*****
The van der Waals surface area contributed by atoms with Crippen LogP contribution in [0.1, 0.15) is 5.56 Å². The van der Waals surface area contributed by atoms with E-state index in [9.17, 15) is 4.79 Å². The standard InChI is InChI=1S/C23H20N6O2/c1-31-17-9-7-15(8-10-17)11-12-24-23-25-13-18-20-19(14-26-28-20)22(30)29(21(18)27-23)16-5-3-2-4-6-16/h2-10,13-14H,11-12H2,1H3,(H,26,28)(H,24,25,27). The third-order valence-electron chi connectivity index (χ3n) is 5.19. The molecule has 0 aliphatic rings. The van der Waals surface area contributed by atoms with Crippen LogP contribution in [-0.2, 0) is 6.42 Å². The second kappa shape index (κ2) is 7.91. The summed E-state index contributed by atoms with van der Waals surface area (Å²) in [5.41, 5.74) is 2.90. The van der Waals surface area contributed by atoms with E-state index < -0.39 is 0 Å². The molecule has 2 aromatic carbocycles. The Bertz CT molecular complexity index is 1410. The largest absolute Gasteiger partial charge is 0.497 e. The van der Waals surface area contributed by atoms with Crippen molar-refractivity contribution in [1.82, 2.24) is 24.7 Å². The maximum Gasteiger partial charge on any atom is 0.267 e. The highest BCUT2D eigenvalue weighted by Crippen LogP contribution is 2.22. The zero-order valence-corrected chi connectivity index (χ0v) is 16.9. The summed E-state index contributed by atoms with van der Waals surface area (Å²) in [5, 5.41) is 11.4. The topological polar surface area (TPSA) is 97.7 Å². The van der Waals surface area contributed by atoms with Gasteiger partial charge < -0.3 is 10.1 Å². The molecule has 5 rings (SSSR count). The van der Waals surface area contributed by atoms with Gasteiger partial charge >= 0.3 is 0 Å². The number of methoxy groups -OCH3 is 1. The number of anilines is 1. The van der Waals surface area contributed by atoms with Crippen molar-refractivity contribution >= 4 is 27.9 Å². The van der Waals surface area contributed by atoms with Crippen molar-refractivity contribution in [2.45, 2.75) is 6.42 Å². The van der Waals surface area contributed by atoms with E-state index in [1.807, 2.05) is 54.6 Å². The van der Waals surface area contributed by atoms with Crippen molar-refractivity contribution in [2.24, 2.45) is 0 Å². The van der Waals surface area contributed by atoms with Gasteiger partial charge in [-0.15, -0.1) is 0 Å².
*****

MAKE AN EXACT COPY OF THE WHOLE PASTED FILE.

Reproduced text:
The van der Waals surface area contributed by atoms with Crippen LogP contribution in [0.1, 0.15) is 5.56 Å². The van der Waals surface area contributed by atoms with E-state index in [9.17, 15) is 4.79 Å². The standard InChI is InChI=1S/C23H20N6O2/c1-31-17-9-7-15(8-10-17)11-12-24-23-25-13-18-20-19(14-26-28-20)22(30)29(21(18)27-23)16-5-3-2-4-6-16/h2-10,13-14H,11-12H2,1H3,(H,26,28)(H,24,25,27). The third-order valence-electron chi connectivity index (χ3n) is 5.19. The molecule has 0 aliphatic rings. The van der Waals surface area contributed by atoms with Crippen LogP contribution in [-0.2, 0) is 6.42 Å². The second kappa shape index (κ2) is 7.91. The summed E-state index contributed by atoms with van der Waals surface area (Å²) in [5.41, 5.74) is 2.90. The van der Waals surface area contributed by atoms with E-state index < -0.39 is 0 Å². The molecule has 2 aromatic carbocycles. The Bertz CT molecular complexity index is 1410. The largest absolute Gasteiger partial charge is 0.497 e. The van der Waals surface area contributed by atoms with Crippen molar-refractivity contribution in [1.82, 2.24) is 24.7 Å². The maximum Gasteiger partial charge on any atom is 0.267 e. The highest BCUT2D eigenvalue weighted by Crippen LogP contribution is 2.22. The zero-order valence-corrected chi connectivity index (χ0v) is 16.9. The summed E-state index contributed by atoms with van der Waals surface area (Å²) in [5, 5.41) is 11.4. The topological polar surface area (TPSA) is 97.7 Å². The van der Waals surface area contributed by atoms with Gasteiger partial charge < -0.3 is 10.1 Å². The molecule has 5 rings (SSSR count). The van der Waals surface area contributed by atoms with Gasteiger partial charge >= 0.3 is 0 Å². The number of methoxy groups -OCH3 is 1. The number of anilines is 1. The van der Waals surface area contributed by atoms with Crippen molar-refractivity contribution >= 4 is 27.9 Å². The van der Waals surface area contributed by atoms with Crippen molar-refractivity contribution in [2.45, 2.75) is 6.42 Å². The van der Waals surface area contributed by atoms with E-state index in [1.807, 2.05) is 54.6 Å². The van der Waals surface area contributed by atoms with Crippen molar-refractivity contribution in [2.24, 2.45) is 0 Å². The van der Waals surface area contributed by atoms with Gasteiger partial charge in [-0.15, -0.1) is 0 Å².